Traditional assets, like properties and artwork, can be represented by tokens using a cryptographically encrypted blockchain network, allowing investors to obtain ownership of certain assets by purchasing tokens.

Security tokens enable investors to purchase a portion of an asset without having the pressure of wholly acquiring it. One of the major reasons cryptocurrencies have appealed to millennials since early 2017 is the ability for young investors to invest a small amount in digital assets. With real estate and many other physical assets, it is not possible to do so.

Importance of STOs on foreign investment

Even when security tokens are utilized in complex deals, it is possible for the issuer to freeze trading on a certain security token asset upon the request of the government and move back to paper. While it leads to administrative expenses and reputational exposure, the government and the security token operator can cooperate to create a physical version of the security token if an issue were to arise.

With no major regulatory boundaries and with significant benefits in liquidity, fungibility and transportability, investors that have been involved in the traditional financial sector — like Hong Joon-ki, the CEO of over-the-counter (OTC) cryptocurrency exchange Cumberland Korea — have said that, eventually, various assets like artwork, real estate, sports teams and hedge funds will be tokenized:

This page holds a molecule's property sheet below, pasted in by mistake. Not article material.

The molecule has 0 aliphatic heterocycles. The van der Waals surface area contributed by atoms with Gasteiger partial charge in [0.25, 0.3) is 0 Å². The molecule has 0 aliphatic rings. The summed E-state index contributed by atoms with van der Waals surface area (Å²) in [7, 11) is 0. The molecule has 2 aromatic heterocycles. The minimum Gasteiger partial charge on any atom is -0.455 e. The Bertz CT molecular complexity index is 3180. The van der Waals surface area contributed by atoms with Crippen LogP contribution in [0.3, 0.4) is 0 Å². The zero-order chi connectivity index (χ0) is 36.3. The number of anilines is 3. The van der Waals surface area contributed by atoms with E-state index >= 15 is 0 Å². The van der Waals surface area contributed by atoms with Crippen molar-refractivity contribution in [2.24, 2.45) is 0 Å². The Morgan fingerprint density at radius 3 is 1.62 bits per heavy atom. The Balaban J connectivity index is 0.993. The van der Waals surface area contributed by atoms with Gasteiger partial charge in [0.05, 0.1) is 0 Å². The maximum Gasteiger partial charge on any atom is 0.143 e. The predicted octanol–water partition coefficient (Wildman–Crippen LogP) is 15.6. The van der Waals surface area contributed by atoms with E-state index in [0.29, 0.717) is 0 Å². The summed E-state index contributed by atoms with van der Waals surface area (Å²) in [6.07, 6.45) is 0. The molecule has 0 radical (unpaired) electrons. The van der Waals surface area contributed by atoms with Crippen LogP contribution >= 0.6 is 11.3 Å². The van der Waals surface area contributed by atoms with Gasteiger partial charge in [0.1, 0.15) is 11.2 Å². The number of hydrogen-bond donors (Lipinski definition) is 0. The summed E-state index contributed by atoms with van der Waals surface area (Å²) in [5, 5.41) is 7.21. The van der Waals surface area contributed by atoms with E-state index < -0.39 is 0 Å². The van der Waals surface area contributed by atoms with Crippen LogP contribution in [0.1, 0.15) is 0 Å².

“The global cryptocurrency sector will rapidly change to security tokens at an exponential rate. Venture funds, hedge funds, sports teams, artworks, real estate, and a variety of real world assets will be tokenized on the blockchain. Currently, the majority of financial institutions entering the cryptocurrency sector with the backing of institutional investors are driven by the potential of tokenized assets and security tokens. These institutions are expanding their operations rapidly by working with cryptocurrency researchers and blockchain technology startups.”

State of Thai regulation

Despite the shifting trend toward security tokens and the rising interest in tokenized assets in the global market, the current regulatory landscape of Thailand’s cryptocurrency market was nowhere close to permitting the distribution of regulated security tokens less than three months ago.

In July, the Thai SEC officially legalized registered ICOs, allowing companies to run token sales with guidance from the SEC. At the time, the Bangkok Post reported:

“The SEC will allow seven cryptocurrencies, used for initial coin offerings (ICOs), to be traded as trading pairs. They are bitcoin, ethereum, bitcoin cash, ethereum classic, litecoin, ripple, and stellar. [...] All market participants, including ICO issuers, digital exchanges, brokers and dealers involved with digital asset transactions, are required to register with the SEC within 90 days of the effective date. [...] The participants must also receive the Finance Ministry’s approval to conduct digital asset business.”

The implementation of a new policy regarding the legalization of regulated and registered ICO projects portrayed the willingness of the Thai government to facilitate